Getting a Flu Shot While Taking Immunosuppressants

People with inflammatory bowel disease (IBD) may be at an increased risk for complications from the flu (influenza). That's because IBD affects the immune system, and medications used to treat IBD—like Humira—weaken the immune system.

For many people, the flu is a manageable illness, but for people who are immunocompromised, it can be serious. According to the Centers for Disease Control and Prevention (CDC), deaths from the flu vary widely every year because of the variation in flu seasons. Since 1976, flu death totals in the US have ranged from 3,000 and 49,000 a year. Most of the fatalities are people over the age of 65.

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Complications From the Flu

The flu can lead to complications, which can be life threatening.

Common complications from the flu can include:

  • Bronchitis: Bronchitis is an infection of the bronchial tubes (airway) that can cause a cough, wheezing and fatigue. It may go away on its own in a few weeks, but it might also need treatment to resolve, especially if it's caused by a bacteria that can be treated with antibiotics.
  • Ear infections: An infection inside the ear, which is also called otitis media, can occur as a complication of the flu. Some of the symptoms include fever, ear pain, and dizziness or balance problems. 
  • Pneumonia: Pneumonia is a lung infection that can occur after a cold or the flu. It can cause pain when breathing, cough with sputum, and fever. Pneumonia can be especially dangerous for the very young and the very old.
  • Sinus infections (sinusitis): The sinuses, which are located around the eyes, can commonly become infected along with the flu or after the flu. Sinusitis can cause a headache or facial pain, fever, and sinus congestion. A sinus infection may need treatment, or it may resolve on its own. 

IBD Drugs That Are Immunosuppressants

Because IBD is an immune-mediated condition, medications that suppress the immune system are sometimes given as a treatment. This is thought to keep the inflammation from IBD in check. However, this also means that the body is less able to fight off infections, such as those that are caused by bacteria or viruses, including the flu (which is a virus).

Immunosuppressive drugs are commonly used to treat IBD, and people taking these types of medications are considered to be at higher risk for developing complications from the flu.

There are a few categories of medications for IBD that may have immunosuppressant effects; immunomodulators, steroids, biologics, and small molecules.

Some immunomodulator drugs include:

Some corticosteroid medications include:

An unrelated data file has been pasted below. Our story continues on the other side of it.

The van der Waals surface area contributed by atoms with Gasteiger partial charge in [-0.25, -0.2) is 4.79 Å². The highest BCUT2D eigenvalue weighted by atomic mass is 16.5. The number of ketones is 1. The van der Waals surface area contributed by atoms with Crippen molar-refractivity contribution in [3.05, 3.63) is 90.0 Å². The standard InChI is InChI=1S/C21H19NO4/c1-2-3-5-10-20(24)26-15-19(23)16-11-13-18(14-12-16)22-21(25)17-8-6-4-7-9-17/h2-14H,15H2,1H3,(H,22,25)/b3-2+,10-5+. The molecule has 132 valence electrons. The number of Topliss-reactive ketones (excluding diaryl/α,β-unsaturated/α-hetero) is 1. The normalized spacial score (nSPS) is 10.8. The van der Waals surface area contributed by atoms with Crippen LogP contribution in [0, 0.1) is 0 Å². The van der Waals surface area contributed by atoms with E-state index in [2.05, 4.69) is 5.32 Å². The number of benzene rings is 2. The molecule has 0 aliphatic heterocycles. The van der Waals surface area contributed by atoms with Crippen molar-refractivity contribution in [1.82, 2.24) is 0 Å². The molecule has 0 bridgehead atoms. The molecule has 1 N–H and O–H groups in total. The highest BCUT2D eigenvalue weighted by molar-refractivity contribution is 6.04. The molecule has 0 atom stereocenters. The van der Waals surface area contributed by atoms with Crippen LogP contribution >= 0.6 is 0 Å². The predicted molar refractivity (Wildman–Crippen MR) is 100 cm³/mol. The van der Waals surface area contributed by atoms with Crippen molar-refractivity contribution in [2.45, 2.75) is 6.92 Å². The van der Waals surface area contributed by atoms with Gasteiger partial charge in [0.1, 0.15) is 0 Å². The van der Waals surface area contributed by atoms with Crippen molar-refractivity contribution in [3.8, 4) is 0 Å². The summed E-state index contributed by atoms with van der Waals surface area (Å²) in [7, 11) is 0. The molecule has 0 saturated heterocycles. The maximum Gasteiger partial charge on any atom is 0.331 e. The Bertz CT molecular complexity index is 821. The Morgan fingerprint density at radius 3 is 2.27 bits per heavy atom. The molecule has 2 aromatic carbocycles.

• Prednisone

Some biologics include:

Some small molecules include:

When to Get a Flu Shot

Since the timing of the onset, peak, and end of flu season changes from year to year and cannot be predicted, it is difficult to pinpoint the best time for getting vaccinated.

For people taking medications that suppress the immune system, the optimum time to receive a flu shot is from October to mid-November.

Flu shots are generally available in early September. The flu shot should be scheduled well before the flu season starts because it can take one to two weeks for the shot to take effect.

Flu activity usually peaks between December and February, with some activity as late as May. Therefore, you can have your vaccination later, if necessary, because receiving a shot late is better than not getting one at all.

IBD drugs should not prevent someone with Crohn's disease or ulcerative colitis from getting the flu shot.

Differences Between Shot and Nasal Vaccine

The inactivated flu shot contains dead viruses and will not give the recipient the flu. The nasal-spray flu vaccine is a live attenuated influenza vaccine (LAIV) that contains a live, weakened flu virus. The virus can potentially make a person sick with the flu.

People taking immunosuppressive drugs should get the flu shot, LAIV is not recommended for anyone who has a chronic disease, including IBD., or for people taking immunosuppressive medications.

A Word From Verywell

A flu shot is an important part of care for anyone who has IBD. Getting vaccinated helps protect against the flu and related complications. While it's never "too late" to get a flu shot, it's recommended that vaccination take place starting in October. The flu season spikes at different times across the country, and while it is somewhat predictable, it's best to get vaccinated early to have the best possible chance of avoiding the flu.

2 Sources
Verywell Health uses only high-quality sources, including peer-reviewed studies, to support the facts within our articles. Read our editorial process to learn more about how we fact-check and keep our content accurate, reliable, and trustworthy.
  1. Centers for Disease Control and Prevention. Flu Symptoms & Complications. CDC.gov. September 18, 2019.

  2. Sands BE, Cuffari C, Katz J, Kugathasan S, Onken J, Vitek C, Orenstein W. Guidelines for immunizations in patients with inflammatory bowel disease. Inflamm Bowel Dis. Sep 2004. 08 Oct 2007. doi:10.1097/00054725-200409000-00028

Additional Reading

By Amber J. Tresca
Amber J. Tresca is a freelance writer and speaker who covers digestive conditions, including IBD. She was diagnosed with ulcerative colitis at age 16.